- The Geopolitics of Food and the Environmental Humanities.A review of Allison Carruth, Global Appetites: American Power and the Literature of Food
In October 2004, the first Terra Madre conference, an international network of food communities, was held in Turin, Italy, bringing together 5,000 small-scale food producers, chefs, academics, NGOs, and representatives of local societies from 130 countries. This meeting helped to initiate the Slow Food movement around the world by successfully synthesizing national and regional organizations not limited to the global North (e.g. Canada, Ireland, Sweden) but also including the global South (e.g. Brazil, India, Tanzania) and the Asia-Pacific region (e.g. Japan and South Korea). Indian environmental activist Vandana Shiva argues that the main purpose of Terra Madre is to “provide an opportunity and platform to articulate another paradigm for food” opposed to the globalized industrial food system that threatens “diversity of species and cultures, small producers, local economics, and indigenous knowledge” (3-4). Similarly, Carlo Petrini, founder of the Slow Food movement, contends that the production of “good, clean, and fair food” is only possible through the local economy because “food quality depends on consumers who respect agricultural labor and educate their senses” (17-19). What these two environmental activists suggest, then, is that a local food production system rooted in small-scale farming can be a powerful channel to promote sustainable agriculture in order to preserve cultural and biological diversity in an increasingly globalized world. Yet this does not mean that they reject all forms of globalization. Rather, they propose a new model of what Petrini terms “virtuous globalization,” which considers the value and meaning of the local while being critical of one-dimensional economic globalization that reinforces corporate agriculture, monoculture, and genetically modified food all over the planet in the name of “efficiency” (or economic profit).
Allison Carruth’s Global Appetites: American Power and the Literature of Food contributes to the call for “a new account of globalization” by using the cultural archives of food to explain the inseparable connections between “U.S. food power” and the rise of decolonializing movements such as environmental justice (8, 4). Through the lens of environmental literary and cultural studies, she examines how the divide between food production (farming) and consumption (eating) was tied to globalization and U.S. national hegemony throughout the twentieth century. For Carruth, this divide stems from the rapid development of American agribusiness in which food security has become a synonym for national security, that is, a component of the “military-industrial complex” (13). Carruth argues that “literature provides a powerful medium” that illuminates “both the historical continuities and cultural ruptures” in the making of global appetites and American ideology (5). Carruth develops her argument by first scrutinizing food writing in the context of war during the first half of the twentieth century then turning to contemporary food writing (fiction and non-fiction) and its interest in transnational corporations, cosmopolitan consumers, and countercultural food practices in relation to the globalization of agribusiness. Global Appetites offers a panoramic view of interdisciplinary food studies and environmental criticism; Carruth’s examples range from literary modernism, experimental poetry, and postmodern fiction to culinary writing, food memoirs, and bioart (an art practice that incorporates biotechnology into the creative arts).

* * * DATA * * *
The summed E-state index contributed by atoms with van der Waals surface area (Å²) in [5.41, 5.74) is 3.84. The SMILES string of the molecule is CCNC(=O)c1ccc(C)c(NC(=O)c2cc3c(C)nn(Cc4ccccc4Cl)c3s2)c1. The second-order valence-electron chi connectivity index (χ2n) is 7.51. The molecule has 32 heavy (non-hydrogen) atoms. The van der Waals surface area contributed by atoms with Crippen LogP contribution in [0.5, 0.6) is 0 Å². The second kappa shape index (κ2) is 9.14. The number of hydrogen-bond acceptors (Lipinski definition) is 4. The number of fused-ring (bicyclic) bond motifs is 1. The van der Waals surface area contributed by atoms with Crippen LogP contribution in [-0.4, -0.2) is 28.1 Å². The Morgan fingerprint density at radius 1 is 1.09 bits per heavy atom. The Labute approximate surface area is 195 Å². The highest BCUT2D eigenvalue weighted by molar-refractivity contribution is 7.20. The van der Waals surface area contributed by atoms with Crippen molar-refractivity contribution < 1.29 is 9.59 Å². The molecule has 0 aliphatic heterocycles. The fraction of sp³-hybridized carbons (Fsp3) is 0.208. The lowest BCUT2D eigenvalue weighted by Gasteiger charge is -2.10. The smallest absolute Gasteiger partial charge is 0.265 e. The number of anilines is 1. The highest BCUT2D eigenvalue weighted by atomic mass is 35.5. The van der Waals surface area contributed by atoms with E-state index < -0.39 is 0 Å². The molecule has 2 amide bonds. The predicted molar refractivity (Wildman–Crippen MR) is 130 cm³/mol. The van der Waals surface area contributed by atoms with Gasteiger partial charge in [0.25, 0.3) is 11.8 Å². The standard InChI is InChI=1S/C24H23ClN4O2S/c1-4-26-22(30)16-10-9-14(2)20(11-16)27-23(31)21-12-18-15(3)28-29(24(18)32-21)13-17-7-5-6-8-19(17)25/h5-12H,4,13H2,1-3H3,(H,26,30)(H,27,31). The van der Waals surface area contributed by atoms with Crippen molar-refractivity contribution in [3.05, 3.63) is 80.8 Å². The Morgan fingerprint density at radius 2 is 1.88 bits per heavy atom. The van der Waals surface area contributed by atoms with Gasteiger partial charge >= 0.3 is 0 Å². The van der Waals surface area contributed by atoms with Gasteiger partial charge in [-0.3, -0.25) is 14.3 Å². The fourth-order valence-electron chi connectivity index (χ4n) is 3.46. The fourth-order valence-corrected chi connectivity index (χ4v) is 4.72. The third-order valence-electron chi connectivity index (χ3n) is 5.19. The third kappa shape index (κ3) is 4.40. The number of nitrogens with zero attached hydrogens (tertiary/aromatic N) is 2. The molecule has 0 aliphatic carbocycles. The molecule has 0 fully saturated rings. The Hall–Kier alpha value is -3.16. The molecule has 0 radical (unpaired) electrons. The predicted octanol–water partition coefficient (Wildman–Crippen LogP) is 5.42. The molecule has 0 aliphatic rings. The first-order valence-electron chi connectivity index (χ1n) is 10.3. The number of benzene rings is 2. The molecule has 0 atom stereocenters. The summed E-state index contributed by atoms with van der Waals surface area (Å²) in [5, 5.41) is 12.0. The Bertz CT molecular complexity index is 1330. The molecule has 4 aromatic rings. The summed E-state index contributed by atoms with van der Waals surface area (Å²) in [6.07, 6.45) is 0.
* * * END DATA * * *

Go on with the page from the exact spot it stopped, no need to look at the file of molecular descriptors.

Carruth’s methodological framework draws on theories of globalization (Arjun Appadurai, David Harvey, Fredric Jameson, and Saskia Sassen) as well as structuralist theories of cuisine (Roland Barthes, Mary Douglas, and Claude Lévi-Strauss) and studies of the agricultural (Terry Gifford, Leo Marx, and Raymond Williams). At the same time, we can situate Global Appetites within recent work on what Ursula Heise calls the “transnational turn” in American studies and ecocriticism (381-83). In “Ecoglobalist Affects: The Emergence of U.S. Environmental Imagination on a Planetary Scale,” Lawrence Buell argues that environmental criticism often tends to focus exclusively on U.S. literary studies and so risks reinforcing the national imaginary despite the field’s commitment to a holistic view of nature because “the value traditionally set on ‘nature’ and ‘wilderness’” served as “definers of US cultural...